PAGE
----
Monitor: Cook Co. hiring still a problem

CHICAGO Despite the testimony, the Stroger administration said they have had no complaints about illegal patronage for more than a year. "As I said, I have gotten information about current illegal patronage," said Julia Nowicki, federal hiring monitor

Nowicki, who was appointed by a federal judge to help Cook County end decades of political hiring, firing and promotions, told the county board she is still receiving dozens of allegations that illegal patronage is alive and well in county offices and department. The complaints follow a 2006 FBI raid on the personnel office and a federal Shakman lawsuit, which prompted Nowicki's appointment.

"If the independent inspector general was already put in place, I would have an avenue for this. We're behind. This should have been done months and months ago," said Nowicki.

The Stroger administration said there is no evidence to support the allegations.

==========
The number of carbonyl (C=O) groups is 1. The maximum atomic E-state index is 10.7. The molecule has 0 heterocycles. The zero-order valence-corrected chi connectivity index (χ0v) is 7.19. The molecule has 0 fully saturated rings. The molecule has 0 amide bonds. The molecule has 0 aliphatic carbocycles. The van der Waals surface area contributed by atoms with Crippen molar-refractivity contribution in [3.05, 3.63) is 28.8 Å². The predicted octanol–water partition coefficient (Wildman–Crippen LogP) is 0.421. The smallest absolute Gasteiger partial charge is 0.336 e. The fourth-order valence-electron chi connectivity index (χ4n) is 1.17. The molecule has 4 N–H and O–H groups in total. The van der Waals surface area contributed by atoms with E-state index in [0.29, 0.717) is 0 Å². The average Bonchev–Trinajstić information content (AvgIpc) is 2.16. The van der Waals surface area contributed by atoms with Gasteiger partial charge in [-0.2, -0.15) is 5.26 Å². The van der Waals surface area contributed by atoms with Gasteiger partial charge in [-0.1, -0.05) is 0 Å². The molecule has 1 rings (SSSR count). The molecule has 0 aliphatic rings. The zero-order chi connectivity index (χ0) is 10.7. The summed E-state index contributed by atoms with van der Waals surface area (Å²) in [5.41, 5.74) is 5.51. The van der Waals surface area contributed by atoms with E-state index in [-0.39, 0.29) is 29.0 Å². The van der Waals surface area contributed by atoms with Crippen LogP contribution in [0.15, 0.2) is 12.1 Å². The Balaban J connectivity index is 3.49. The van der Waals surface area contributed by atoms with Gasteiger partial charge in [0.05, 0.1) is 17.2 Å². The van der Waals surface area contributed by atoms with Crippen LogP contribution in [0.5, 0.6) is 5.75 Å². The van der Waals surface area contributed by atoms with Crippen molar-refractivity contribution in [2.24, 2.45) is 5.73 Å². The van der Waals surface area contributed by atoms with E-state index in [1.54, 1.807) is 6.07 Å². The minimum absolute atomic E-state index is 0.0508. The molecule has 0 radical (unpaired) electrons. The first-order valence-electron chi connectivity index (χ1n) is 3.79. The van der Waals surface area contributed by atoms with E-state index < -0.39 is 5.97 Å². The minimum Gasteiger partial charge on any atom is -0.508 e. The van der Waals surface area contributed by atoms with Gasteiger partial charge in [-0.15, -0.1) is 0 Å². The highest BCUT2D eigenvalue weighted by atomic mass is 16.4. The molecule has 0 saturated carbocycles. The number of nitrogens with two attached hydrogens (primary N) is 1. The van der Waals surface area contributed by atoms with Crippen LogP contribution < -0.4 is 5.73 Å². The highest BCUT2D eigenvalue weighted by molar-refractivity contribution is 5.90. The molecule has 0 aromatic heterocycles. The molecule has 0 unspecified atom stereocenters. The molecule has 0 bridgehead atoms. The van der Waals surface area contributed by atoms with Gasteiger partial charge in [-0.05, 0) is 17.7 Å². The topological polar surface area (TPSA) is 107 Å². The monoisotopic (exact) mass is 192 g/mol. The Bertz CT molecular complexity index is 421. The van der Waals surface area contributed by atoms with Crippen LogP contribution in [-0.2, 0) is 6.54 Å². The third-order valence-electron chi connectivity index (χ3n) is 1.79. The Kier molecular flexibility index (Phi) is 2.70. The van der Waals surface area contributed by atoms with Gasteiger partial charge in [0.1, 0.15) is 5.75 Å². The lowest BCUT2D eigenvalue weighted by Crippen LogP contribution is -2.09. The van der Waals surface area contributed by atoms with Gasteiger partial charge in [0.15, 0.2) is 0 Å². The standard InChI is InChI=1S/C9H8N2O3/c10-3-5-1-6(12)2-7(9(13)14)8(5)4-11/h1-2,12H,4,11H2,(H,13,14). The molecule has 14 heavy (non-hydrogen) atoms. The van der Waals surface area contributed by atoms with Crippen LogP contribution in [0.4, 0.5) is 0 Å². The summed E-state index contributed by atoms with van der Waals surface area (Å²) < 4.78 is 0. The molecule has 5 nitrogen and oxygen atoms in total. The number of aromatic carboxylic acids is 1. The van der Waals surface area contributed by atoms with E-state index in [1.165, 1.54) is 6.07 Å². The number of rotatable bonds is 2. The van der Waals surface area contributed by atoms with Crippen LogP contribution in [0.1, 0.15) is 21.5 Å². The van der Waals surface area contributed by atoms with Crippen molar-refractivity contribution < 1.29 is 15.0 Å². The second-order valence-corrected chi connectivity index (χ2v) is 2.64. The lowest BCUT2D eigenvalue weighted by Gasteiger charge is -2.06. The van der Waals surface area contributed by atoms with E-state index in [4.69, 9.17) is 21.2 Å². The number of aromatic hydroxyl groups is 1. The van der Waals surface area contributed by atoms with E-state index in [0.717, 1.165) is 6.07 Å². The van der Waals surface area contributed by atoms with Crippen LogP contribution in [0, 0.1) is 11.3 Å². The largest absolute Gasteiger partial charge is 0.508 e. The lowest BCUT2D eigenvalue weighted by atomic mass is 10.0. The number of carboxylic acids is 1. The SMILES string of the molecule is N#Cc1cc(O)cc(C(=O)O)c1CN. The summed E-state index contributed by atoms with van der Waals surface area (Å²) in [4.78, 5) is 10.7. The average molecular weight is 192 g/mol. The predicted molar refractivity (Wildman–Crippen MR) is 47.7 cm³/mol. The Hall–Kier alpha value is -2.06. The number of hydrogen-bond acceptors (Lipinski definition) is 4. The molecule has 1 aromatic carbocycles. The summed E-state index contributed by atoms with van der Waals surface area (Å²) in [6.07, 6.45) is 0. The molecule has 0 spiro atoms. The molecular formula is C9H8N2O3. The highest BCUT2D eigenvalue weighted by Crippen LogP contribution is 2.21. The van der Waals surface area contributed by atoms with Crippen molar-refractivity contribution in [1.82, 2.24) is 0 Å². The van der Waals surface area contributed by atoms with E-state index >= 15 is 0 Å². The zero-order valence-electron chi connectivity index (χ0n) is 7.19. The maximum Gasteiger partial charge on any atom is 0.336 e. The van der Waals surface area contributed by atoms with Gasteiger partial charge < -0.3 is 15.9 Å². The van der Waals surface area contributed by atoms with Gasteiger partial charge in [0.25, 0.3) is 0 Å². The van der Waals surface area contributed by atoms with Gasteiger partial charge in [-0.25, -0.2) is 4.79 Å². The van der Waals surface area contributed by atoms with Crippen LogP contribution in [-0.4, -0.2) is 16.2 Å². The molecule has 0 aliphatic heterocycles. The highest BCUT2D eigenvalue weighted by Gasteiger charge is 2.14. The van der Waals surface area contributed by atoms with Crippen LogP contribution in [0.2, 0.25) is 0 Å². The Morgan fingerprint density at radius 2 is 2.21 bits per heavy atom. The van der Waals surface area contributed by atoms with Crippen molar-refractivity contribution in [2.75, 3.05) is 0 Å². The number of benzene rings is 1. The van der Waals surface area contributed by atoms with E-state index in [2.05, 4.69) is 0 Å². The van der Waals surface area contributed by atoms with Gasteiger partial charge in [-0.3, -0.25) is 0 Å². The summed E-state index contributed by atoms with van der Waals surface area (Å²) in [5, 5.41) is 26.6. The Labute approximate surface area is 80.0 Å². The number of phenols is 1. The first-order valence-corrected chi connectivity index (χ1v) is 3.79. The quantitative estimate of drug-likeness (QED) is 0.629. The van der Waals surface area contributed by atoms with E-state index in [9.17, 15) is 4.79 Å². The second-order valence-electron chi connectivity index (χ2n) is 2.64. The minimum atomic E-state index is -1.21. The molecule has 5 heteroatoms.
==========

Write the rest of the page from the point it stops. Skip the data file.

"The concern is what are the claims and what time period are we discussing?" said Laura Lechowicz Felicione, Stroger's attorney.

"There's no systematic system that's trying to hire people illegally," said President Todd Stroger, Cook County Board

According to the federal monitor, the county's hiring system is so inept that people get typing jobs- without taking a typing test, no applicant is subjected to background checks, and insiders find out about jobs before the general public does.

Cleaning up the mess would require a permanent human resources director with a bigger staff, modernizing job classifications, and adoption an anti-patronage plan. It's all easier said than done, according to Stroger and his allies.

"You think we just sit here not doing anything and you have to come in here and tell us? You came here for a purpose-- to talk about patronage. Not to run the county," said Commissioner Bill Beavers, (D) Chicago

"We don't have any money," said Stroger. "Government always runs on a short leash. Somebody has to figure out how we're going to get more money and where it's going to come from. There are a lot of things we won't do."

Despite the obstacles, Stroger says the county will comply with all of Nowicki's recommendations by the end of the year. If that happens, the federal oversight will go away.

However, Nowicki said the progress is painfully slow and, if the patronage allegations she's been hearing about are true, Cook County will be under federal supervision and investigation into next year and beyond.

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